Before starting, the recursor has to know where to find the root servers; administrators of recursive DNS servers manually specify (and periodically update) a file called the root hints zone which specifies the IP addresses of these servers.
The process starts by the recursor asking one of these root servers - for example, the server with the IP address "126.96.36.199" - the question "what is the IP address for www.wikipedia.org?"
The root server replies with a delegation, meaning roughly: "I don't know the IP address of www.wikipedia.org, but I do know that the DNS server at 188.8.131.52 has information on the org domain."
The local DNS recursor then asks that DNS server (i.e. 184.108.40.206) the same question it had previously put to the root servers, i.e. "what is the IP address for www.wikipedia.org?". It gets a similar reply - essentially, "I don't know the address of www.wikipedia.org, but I do know that the DNS server at 220.127.116.11 has information on the wikipedia.org domain."
Finally the request goes to this third DNS server (18.104.22.168), which replies with the required IP address.
This process utilises recursive searching.
Understanding Domain registration and Glue records
Reading the example above, you might reasonably wonder: "how does the DNS server 22.214.171.124 know what IP address to give out for the wikipedia.org domain?" In the first step of the process, we noted that a DNS recursor has the IP addresses of the root servers more-or-less hard coded. Equally, the name servers that are authoritative for the Top-Level Domains change only very infrequently.
However, the name servers that provide authoritative answers for common domain names may change relatively often. As part of the process of registering a domain name (and at any time thereafter), a registrant provides the registry with the name servers that will be authoritative for that domain name; therefore, when registering wikipedia.org, that domain is associated with the name servers gunther.bomis.com and zwinger.wikipedia.org at the .org registry. Consequentially, in the example above, when the server identified by 126.96.36.199 receives a request, the DNS server scans its list of domains, locates wikipedia.org, and returns the name servers associated with that domain.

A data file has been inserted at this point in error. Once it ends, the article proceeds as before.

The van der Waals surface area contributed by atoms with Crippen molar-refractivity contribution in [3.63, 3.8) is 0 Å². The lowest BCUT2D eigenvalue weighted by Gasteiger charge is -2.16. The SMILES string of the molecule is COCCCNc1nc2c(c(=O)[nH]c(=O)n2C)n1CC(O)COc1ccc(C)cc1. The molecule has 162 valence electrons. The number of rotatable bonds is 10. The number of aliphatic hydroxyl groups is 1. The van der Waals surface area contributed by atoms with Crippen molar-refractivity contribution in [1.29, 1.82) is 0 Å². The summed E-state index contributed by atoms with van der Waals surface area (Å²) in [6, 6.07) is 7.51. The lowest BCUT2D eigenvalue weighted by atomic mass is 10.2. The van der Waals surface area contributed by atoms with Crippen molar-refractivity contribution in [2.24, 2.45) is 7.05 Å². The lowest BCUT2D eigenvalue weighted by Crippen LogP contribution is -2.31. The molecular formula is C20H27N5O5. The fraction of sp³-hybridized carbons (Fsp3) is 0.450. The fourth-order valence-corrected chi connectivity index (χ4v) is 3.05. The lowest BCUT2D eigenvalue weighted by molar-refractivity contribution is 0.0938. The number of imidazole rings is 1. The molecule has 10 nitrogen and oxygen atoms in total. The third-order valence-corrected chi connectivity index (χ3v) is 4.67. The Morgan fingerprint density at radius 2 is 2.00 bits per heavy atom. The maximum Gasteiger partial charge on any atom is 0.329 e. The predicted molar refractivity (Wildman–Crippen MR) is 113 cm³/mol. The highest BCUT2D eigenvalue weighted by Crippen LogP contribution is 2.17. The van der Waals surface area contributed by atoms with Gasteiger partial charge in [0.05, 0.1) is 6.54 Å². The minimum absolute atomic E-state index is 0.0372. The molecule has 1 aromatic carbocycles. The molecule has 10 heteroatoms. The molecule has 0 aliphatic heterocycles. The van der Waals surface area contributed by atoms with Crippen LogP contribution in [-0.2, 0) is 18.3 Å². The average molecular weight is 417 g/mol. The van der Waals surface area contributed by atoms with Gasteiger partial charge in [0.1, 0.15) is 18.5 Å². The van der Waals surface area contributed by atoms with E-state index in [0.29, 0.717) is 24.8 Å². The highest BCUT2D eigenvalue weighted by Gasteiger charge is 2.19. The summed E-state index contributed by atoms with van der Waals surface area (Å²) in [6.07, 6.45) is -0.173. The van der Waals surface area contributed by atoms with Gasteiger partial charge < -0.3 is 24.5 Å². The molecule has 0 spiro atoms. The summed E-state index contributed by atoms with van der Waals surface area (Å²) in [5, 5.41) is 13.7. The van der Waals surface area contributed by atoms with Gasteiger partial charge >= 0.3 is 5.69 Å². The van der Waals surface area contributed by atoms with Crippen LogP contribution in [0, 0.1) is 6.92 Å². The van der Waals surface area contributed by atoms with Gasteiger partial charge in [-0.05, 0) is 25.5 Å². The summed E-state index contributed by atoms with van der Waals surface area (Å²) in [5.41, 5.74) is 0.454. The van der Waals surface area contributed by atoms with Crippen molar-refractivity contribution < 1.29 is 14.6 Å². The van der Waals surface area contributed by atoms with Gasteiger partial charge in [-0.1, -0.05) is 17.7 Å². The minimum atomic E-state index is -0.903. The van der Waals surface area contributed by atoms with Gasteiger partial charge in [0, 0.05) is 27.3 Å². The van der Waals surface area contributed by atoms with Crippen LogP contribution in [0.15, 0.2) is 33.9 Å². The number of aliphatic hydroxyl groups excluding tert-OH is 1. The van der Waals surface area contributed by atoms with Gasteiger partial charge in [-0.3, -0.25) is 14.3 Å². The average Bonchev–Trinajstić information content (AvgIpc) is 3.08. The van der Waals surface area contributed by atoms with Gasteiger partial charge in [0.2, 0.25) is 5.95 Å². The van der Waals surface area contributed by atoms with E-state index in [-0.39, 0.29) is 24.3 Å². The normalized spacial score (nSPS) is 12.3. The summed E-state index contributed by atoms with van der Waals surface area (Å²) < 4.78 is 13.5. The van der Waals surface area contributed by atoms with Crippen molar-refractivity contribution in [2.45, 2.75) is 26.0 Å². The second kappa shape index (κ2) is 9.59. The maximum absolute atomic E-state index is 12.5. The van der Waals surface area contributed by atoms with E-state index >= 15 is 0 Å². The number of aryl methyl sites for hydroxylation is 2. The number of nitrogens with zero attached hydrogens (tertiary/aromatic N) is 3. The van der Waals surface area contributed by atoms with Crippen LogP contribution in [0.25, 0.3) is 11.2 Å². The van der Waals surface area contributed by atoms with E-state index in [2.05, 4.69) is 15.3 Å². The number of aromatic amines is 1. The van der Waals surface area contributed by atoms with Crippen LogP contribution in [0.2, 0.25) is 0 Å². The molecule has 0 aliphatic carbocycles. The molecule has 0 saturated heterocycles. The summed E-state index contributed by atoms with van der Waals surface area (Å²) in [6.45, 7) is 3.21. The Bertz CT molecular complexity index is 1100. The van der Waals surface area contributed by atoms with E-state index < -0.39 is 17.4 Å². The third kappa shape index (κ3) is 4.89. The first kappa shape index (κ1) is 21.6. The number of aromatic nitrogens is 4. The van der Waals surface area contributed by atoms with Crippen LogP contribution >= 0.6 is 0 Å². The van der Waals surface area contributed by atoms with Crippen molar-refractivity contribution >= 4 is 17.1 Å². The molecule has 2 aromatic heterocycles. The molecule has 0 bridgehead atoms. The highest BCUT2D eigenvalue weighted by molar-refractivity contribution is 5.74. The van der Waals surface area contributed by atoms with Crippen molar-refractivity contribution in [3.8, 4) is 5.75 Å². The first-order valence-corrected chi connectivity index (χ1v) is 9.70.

Usually, name servers appear listed by name, rather than by IP address. This generates another string of DNS requests to resolve the name of the name server; when an IP address of a name server has a registration at the parent zone, network programmers call this a glue record.
DNS in practice
When an application (such as a web browser), wants to find the IP address of a domain name, it doesn't necessarily follow all of the steps outlined in the Theory section above. We will first look at the concept of caching, then outline the operation of DNS in "the real world".
Caching and Time To Live
Because of the huge volume of requests generated by a system like the DNS, the designers wished to provide a mechanism to reduce the load on individual DNS servers. The mechanism devised provided that when a DNS resolver (i.e. client) received a DNS response, it would cache that response for a given period of time. A value (set by the administrator of the DNS server handing out the response) called the time to live, or TTL defines that period of time. Once a response goes into cache, the resolver will consult its cached (stored) answer; only when the TTL expires (or until an administrator manually flushes the response from the resolver's memory) will the resolver contact the DNS server for the same information.
An important consequence of this distributed and caching architecture is that changes to the DNS are not necessarily immediately effective globally. This is best explained with an example: If an administrator has set a TTL of 6 hours for the host www.wikipedia.org, and then changes the IP address to which www.wikipedia.org resolves at 12:01pm, the administrator must consider that a person who cached a response with the old value at 12:00pm will not consult the DNS server again until 6:00pm. The period between 12:01pm and 6:00pm in this example is called propagation time, which is best defined as a period of time that begins between whenever you make a change to a DNS record, and ends after the maximum amount of time specified by the TTL expires. This essentially leads to an important logistical consideration when making changes to the DNS: not everyone is necessarily seeing the same thing you're seeing. RFC1537 (http://www.ietf.org/rfc/rfc1537.txt) helps setting it.
DNS in the real world
In the real world, users do not interface directly with a DNS resolver - they interface with programs like web browsers (Firefox, Opera, Internet Explorer etc.) and mail clients (Outlook Express, Thunderbird etc.). When users make a request which requires a DNS lookup (in effect, virtually any request that uses the Internet), such programs send a request to the DNS resolver built into their operating system.